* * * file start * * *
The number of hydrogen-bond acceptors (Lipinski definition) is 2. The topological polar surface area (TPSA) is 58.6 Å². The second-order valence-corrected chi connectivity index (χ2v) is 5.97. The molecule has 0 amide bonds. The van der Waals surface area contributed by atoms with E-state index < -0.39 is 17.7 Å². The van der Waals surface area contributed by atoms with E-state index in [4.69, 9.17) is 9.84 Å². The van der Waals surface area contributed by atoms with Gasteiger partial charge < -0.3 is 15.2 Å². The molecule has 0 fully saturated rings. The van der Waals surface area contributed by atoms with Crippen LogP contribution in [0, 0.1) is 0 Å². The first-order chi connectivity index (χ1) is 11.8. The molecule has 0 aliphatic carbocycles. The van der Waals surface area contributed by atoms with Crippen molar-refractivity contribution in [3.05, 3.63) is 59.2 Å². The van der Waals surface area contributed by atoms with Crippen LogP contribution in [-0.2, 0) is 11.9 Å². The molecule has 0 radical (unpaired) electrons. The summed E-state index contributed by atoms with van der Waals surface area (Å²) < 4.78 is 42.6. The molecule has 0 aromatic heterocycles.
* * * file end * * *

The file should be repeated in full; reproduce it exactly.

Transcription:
The number of hydrogen-bond acceptors (Lipinski definition) is 2. The topological polar surface area (TPSA) is 58.6 Å². The second-order valence-corrected chi connectivity index (χ2v) is 5.97. The molecule has 0 amide bonds. The van der Waals surface area contributed by atoms with E-state index < -0.39 is 17.7 Å². The van der Waals surface area contributed by atoms with E-state index in [4.69, 9.17) is 9.84 Å². The van der Waals surface area contributed by atoms with Gasteiger partial charge < -0.3 is 15.2 Å². The molecule has 0 fully saturated rings. The van der Waals surface area contributed by atoms with Crippen LogP contribution in [0, 0.1) is 0 Å². The first-order chi connectivity index (χ1) is 11.8. The molecule has 0 aliphatic carbocycles. The van der Waals surface area contributed by atoms with Crippen molar-refractivity contribution in [3.05, 3.63) is 59.2 Å². The van der Waals surface area contributed by atoms with Crippen LogP contribution in [-0.2, 0) is 11.9 Å². The molecule has 0 radical (unpaired) electrons. The summed E-state index contributed by atoms with van der Waals surface area (Å²) < 4.78 is 42.6. The molecule has 0 aromatic heterocycles.